About the only sort of waiver that the current director of the center for Medicare and Medicaid services can approve is the Alaska type waiver, which is a good idea where Alaska took -- created a reinsurance fund which helped the very sick Alaskans, immediately lowered premiums 20% for all other Alaskans and then used the savings from the lower subsidies as a result of the lower premiums to pay for 85% of the cost of the fund. Minnesota is trying a similar thing. Maine did that on its own a few years ago. We have streamlined the approval process for those waivers so that that can be done more easily.
I would emphasize that a number of these, while their limited plans could not be done in a budget reconciliation process, they would have to be done with 60 votes. The proposal also includes what we call a new copper plan, catastrophic insurance for all ages. We still keep the patient protections. That's preexisting conditions, et cetera. We still keep the essential health benefits, but we allow someone who is healthy and young, for example, to pay a higher deductible and a lower premium, if that's what they choose to do.
We direct the health department of -- Department of Health and Human Services to go ahead and write regulations to encourage interstate health insurance compacts. We compromised on the outreach funding and have agreed that we will spend about twice as much or more than President Trump wanted to expend but we'll do most of that by grants to the states. And, of course, we agree on two years of funding for the cost payments. Finally, I would say that if we do not do this, according to the Congressional Budget Office, joint tax committee and C.M.S., premiums next year will increase 20%. There will be $194 billion increase in the federal debt over ten years and up to 16 million Americans might find themselves unable to buy insurance on the individual market.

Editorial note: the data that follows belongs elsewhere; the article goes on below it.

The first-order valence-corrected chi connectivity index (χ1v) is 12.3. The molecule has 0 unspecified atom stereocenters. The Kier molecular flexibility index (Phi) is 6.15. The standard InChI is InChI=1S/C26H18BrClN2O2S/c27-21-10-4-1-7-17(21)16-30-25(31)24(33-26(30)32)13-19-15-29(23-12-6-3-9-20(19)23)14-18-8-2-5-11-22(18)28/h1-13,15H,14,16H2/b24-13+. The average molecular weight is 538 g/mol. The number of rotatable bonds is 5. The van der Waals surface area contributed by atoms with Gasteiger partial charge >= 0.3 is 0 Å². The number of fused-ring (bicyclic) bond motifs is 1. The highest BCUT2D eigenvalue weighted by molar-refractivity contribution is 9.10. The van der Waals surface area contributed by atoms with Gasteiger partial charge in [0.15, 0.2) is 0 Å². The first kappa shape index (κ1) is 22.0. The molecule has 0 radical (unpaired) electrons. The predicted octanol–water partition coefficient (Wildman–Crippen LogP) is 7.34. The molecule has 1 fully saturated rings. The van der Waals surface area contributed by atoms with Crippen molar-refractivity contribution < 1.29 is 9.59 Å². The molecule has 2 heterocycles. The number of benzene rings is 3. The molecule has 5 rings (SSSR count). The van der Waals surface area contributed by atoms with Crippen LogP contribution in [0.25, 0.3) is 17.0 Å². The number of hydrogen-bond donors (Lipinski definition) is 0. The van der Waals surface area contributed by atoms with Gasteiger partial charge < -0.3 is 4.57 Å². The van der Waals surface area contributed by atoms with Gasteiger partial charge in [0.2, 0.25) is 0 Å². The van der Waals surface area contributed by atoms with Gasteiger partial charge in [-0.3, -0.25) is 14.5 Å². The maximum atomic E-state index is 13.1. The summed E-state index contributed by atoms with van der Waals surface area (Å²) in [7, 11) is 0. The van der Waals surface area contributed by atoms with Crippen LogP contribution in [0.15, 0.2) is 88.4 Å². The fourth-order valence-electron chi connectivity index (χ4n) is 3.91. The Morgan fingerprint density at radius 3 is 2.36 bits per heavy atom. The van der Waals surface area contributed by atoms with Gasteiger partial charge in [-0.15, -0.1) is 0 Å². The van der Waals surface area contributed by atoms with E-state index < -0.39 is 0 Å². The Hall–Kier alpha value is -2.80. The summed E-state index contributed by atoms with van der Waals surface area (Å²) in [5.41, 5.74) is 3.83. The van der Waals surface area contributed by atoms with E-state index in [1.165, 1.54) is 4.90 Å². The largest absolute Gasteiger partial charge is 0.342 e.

In my view, this agreement avoids chaos. I don't know a Democrat or a Republican who benefits from chaos. I thank President Trump for his encouragement to me and to Senator Murray to try and succeed on negotiations.
I thank Senator Schumer, the Democratic leader for creating an environment in which we could get to this point. I thank the majority leader, Senator McConnell, for despite his focus on tax reform for allowing us to work together and try to do this, and I especially thank Senator Murray, who whenever she sets about to get a result, I found usually gets one. I could not have a better partner to work with on difficult issues in the senate. The one thing -- in fact, the one thing we probably most agree on, we found the most difficult to solve, and that is, in 2018, we want to make sure that the cost-sharing payments go to the benefit of consumers, not the insurance companies. I want that. Senator Murray wants that. The president wants that. My Republican colleagues want it. I know Democrats want it. We believe we have strong language in our proposed agreement to do that, but we are going to make sure that it's the strongest possible language. I thank the president. I look forward to working with Senator Murray over the next few days to see if we can find a consensus among Republicans and Democrats to present to the senate leadership. I hope we can then pass it. The house will pass it and the president will sign it. I thank the president. I yield the floor.